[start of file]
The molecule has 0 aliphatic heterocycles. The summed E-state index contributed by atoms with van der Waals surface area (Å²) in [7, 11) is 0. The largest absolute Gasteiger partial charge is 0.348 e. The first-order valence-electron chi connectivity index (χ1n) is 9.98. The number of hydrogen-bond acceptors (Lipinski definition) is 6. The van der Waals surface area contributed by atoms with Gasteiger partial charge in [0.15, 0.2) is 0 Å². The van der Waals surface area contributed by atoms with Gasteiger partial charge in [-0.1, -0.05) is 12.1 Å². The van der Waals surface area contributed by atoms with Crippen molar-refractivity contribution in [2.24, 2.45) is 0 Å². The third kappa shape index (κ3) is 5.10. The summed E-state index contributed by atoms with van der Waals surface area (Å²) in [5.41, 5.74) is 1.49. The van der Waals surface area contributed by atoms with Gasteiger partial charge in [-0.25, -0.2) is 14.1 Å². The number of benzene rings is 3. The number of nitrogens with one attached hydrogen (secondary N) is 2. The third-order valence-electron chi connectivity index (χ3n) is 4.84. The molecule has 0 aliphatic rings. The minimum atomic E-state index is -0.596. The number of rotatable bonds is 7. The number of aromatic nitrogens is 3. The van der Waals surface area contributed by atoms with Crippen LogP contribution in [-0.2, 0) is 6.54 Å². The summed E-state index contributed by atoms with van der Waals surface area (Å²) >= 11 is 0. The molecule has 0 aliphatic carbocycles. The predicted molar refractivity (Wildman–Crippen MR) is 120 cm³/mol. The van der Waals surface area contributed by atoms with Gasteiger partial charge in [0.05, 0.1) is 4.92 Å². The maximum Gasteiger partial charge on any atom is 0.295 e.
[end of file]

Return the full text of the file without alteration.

The molecule has 0 aliphatic heterocycles. The summed E-state index contributed by atoms with van der Waals surface area (Å²) in [7, 11) is 0. The largest absolute Gasteiger partial charge is 0.348 e. The first-order valence-electron chi connectivity index (χ1n) is 9.98. The number of hydrogen-bond acceptors (Lipinski definition) is 6. The van der Waals surface area contributed by atoms with Gasteiger partial charge in [0.15, 0.2) is 0 Å². The van der Waals surface area contributed by atoms with Gasteiger partial charge in [-0.1, -0.05) is 12.1 Å². The van der Waals surface area contributed by atoms with Crippen molar-refractivity contribution in [2.24, 2.45) is 0 Å². The third kappa shape index (κ3) is 5.10. The summed E-state index contributed by atoms with van der Waals surface area (Å²) in [5.41, 5.74) is 1.49. The van der Waals surface area contributed by atoms with Gasteiger partial charge in [-0.25, -0.2) is 14.1 Å². The number of benzene rings is 3. The number of nitrogens with one attached hydrogen (secondary N) is 2. The third-order valence-electron chi connectivity index (χ3n) is 4.84. The molecule has 0 aliphatic rings. The minimum atomic E-state index is -0.596. The number of rotatable bonds is 7. The number of aromatic nitrogens is 3. The van der Waals surface area contributed by atoms with Crippen LogP contribution in [-0.2, 0) is 6.54 Å². The summed E-state index contributed by atoms with van der Waals surface area (Å²) >= 11 is 0. The molecule has 0 aliphatic carbocycles. The predicted molar refractivity (Wildman–Crippen MR) is 120 cm³/mol. The van der Waals surface area contributed by atoms with Gasteiger partial charge in [0.05, 0.1) is 4.92 Å². The maximum Gasteiger partial charge on any atom is 0.295 e.